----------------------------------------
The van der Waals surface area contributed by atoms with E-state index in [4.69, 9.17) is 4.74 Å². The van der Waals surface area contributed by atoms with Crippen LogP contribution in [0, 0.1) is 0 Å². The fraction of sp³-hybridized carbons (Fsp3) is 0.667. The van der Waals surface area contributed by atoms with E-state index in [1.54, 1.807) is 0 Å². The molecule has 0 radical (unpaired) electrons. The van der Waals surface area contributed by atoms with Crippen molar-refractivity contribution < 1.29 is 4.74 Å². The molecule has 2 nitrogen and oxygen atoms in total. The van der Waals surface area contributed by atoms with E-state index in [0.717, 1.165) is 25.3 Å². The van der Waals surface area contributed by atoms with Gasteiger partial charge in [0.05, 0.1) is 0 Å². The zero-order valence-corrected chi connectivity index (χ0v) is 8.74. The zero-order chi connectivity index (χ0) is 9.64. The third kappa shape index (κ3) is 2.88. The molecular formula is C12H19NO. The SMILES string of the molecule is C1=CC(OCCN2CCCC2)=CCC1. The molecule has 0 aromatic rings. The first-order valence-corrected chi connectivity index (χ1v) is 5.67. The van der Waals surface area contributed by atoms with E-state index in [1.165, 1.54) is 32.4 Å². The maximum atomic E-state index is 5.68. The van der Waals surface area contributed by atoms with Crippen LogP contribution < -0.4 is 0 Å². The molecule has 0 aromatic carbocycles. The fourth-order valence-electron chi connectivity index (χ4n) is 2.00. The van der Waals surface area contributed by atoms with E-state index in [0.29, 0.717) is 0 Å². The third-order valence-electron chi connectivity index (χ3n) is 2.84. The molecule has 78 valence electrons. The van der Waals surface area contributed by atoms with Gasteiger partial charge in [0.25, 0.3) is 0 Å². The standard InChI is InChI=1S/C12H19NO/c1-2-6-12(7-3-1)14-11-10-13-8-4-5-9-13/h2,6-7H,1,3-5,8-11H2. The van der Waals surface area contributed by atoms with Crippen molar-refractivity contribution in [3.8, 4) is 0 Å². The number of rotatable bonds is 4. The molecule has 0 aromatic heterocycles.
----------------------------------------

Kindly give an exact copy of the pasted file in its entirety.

The van der Waals surface area contributed by atoms with E-state index in [4.69, 9.17) is 4.74 Å². The van der Waals surface area contributed by atoms with Crippen LogP contribution in [0, 0.1) is 0 Å². The fraction of sp³-hybridized carbons (Fsp3) is 0.667. The van der Waals surface area contributed by atoms with E-state index in [1.54, 1.807) is 0 Å². The molecule has 0 radical (unpaired) electrons. The van der Waals surface area contributed by atoms with Crippen molar-refractivity contribution < 1.29 is 4.74 Å². The molecule has 2 nitrogen and oxygen atoms in total. The van der Waals surface area contributed by atoms with E-state index in [0.717, 1.165) is 25.3 Å². The van der Waals surface area contributed by atoms with Gasteiger partial charge in [0.05, 0.1) is 0 Å². The zero-order valence-corrected chi connectivity index (χ0v) is 8.74. The zero-order chi connectivity index (χ0) is 9.64. The third kappa shape index (κ3) is 2.88. The molecular formula is C12H19NO. The SMILES string of the molecule is C1=CC(OCCN2CCCC2)=CCC1. The molecule has 0 aromatic rings. The first-order valence-corrected chi connectivity index (χ1v) is 5.67. The van der Waals surface area contributed by atoms with E-state index in [1.165, 1.54) is 32.4 Å². The maximum atomic E-state index is 5.68. The van der Waals surface area contributed by atoms with Crippen LogP contribution < -0.4 is 0 Å². The molecule has 0 aromatic carbocycles. The fourth-order valence-electron chi connectivity index (χ4n) is 2.00. The van der Waals surface area contributed by atoms with E-state index in [0.29, 0.717) is 0 Å². The third-order valence-electron chi connectivity index (χ3n) is 2.84. The molecule has 78 valence electrons. The van der Waals surface area contributed by atoms with Gasteiger partial charge in [0.25, 0.3) is 0 Å². The standard InChI is InChI=1S/C12H19NO/c1-2-6-12(7-3-1)14-11-10-13-8-4-5-9-13/h2,6-7H,1,3-5,8-11H2. The van der Waals surface area contributed by atoms with Crippen molar-refractivity contribution in [3.8, 4) is 0 Å². The number of rotatable bonds is 4. The molecule has 0 aromatic heterocycles.